3 ways to supercharge educational video production

June, 3 2020

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Educational institutions are having to find ways to deliver far more flexible learning options as a response to social distancing. A huge part of achieving that is using video. Like all edtech innovations, teaching through video is a controversial topic. But with colleges questioning their ability to reopen in the fall (Cambridge has already announced that all lectures will be online-only until 2021), video is critical to continuing classes. 

Video also plays a key role in student engagement and recruitment, as well as alumni programs, internships and more. Global pandemic or not, this generation of students are beginning to expect video content as part of their education and getting a head start now, out of necessity, will guarantee long-term benefits. 

However, ramping up educational video production is easier said than done. Educators are educators, not video producers on the side. They will need to focus on the ways to use video to improve educational outcomes, not mastering the ‘jump cut’.  

Here, we are going to look at three ways educational institutions can streamline and improve video production -- helping teachers focus on teaching while still connecting with students during the health crisis and beyond. 

1. Embrace flexibility and remote workflows 

A huge challenge of adjusting to social distancing is discovering ways to work, teach and collaborate remotely. But there are definite positives to mastering this for the current climate as well as the future. 

For example, opportunities will be created for those who require flexible and remote workflows, such as the disabled or those working at a distance from the school. This, of course, means that educational institutions can benefit from diversity and the possibility of working with more experts in specific fields. 

You’ll also be able to hire freelancers for single high-production video projects or part-time editors, animators and more, as well as recruit and retain full-time staff. Being able to collaborate with such people remotely is a huge bonus and one you don’t want to miss out on. 

The problem is technical execution. If you are to collaborate remotely on video projects, you need the technical foundation necessary to do so. 

How you can do this:

Most editing software (e.g., Adobe Premiere Pro or Avid Media Composer) is able to produce size reduced proxies that are small enough to be edited in the cloud and then ‘conformed’ back to high-resolution masters. But true collaboration requires more than this. You need:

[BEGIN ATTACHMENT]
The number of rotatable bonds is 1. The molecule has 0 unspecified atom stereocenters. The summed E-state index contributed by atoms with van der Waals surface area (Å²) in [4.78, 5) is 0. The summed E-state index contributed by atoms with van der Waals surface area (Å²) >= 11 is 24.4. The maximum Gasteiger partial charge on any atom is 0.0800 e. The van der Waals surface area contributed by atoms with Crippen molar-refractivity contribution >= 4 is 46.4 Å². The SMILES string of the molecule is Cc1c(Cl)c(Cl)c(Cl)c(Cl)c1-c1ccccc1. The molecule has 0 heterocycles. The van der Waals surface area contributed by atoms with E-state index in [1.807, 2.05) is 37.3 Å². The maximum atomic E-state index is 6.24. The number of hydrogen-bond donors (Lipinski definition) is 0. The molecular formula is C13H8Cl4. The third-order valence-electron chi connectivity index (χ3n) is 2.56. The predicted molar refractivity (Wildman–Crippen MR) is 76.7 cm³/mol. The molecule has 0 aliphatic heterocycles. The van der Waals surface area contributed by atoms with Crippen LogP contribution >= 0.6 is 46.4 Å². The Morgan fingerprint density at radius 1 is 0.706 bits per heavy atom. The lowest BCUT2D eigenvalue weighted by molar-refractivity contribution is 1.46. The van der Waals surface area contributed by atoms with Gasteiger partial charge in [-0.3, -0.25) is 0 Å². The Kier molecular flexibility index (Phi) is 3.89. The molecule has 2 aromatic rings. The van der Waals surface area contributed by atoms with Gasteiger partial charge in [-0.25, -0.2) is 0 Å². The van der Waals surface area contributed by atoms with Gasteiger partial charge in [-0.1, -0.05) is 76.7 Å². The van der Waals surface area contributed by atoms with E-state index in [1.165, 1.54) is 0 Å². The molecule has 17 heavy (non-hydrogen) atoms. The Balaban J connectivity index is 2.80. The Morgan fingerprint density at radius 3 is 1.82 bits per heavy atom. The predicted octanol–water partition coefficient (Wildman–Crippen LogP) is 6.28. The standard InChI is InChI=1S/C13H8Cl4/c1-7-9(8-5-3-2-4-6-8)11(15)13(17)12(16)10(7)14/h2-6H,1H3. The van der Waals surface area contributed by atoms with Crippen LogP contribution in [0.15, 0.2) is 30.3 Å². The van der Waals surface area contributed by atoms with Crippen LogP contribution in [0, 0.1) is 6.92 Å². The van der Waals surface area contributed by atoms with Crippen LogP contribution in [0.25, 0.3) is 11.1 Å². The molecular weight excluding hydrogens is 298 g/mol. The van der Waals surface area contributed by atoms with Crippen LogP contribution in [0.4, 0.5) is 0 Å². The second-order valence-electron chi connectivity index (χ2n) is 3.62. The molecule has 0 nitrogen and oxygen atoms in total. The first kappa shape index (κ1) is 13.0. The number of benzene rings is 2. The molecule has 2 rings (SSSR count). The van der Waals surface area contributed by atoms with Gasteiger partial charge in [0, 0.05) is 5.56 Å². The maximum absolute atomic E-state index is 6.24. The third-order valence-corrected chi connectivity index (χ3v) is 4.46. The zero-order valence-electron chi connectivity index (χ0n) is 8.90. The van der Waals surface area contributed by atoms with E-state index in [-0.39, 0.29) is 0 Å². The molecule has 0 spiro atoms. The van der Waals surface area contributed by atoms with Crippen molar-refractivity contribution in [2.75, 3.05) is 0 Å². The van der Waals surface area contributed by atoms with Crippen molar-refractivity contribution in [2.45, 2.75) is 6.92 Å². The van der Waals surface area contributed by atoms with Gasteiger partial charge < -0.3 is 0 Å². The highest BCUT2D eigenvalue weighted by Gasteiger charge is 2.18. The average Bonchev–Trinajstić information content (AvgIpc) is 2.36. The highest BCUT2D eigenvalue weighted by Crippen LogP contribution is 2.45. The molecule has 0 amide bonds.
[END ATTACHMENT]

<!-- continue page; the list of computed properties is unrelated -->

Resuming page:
1. Cloud-based access to archive and production material
  2. Multi-user access to proxies
  3. Permission settings to allow secure access and collaboration

This set of outcomes requires the use of Video Content Management (VCM) or Media Asset Management (MAM) software. 

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But what is VCM and MAM?

  • VCM = a tech tool that focuses on cataloging finished video assets. It provides low-complexity archive management for organizations with limited video content management needs.    
  • MAM = a platform that accommodates both video and a wider range of media assets. It generally has the ability to manage larger and more advanced archive environments and production workflows, which is why we’ll be focusing on MAM software. 

Cloud-based MAM software is crucial for the big shift towards video content that education is facing. Instead of editors working alone and being forced to share complicated file versions with a team, editors can all access the same up-to-date edition. This takes collaboration between video experts and your education staff to a whole new level with less administration. It also means that you can draw on educator expertise during production, rather than after it. 

These cloud-based platforms also offer solutions to your fears around security concerns regarding the cloud. In fact, a high-quality MAM system will actually improve your security by removing human error and allowing you to set permission access to the files you want to share remotely. You’re able to collaborate from a distance, as well as standardizing who has access to what. 

What this lets you achieve:

  • Accommodation of current social distancing
  • Hiring freelancers and specialists when needed
  • Employing permanent and part-time staff who expect flexible workflows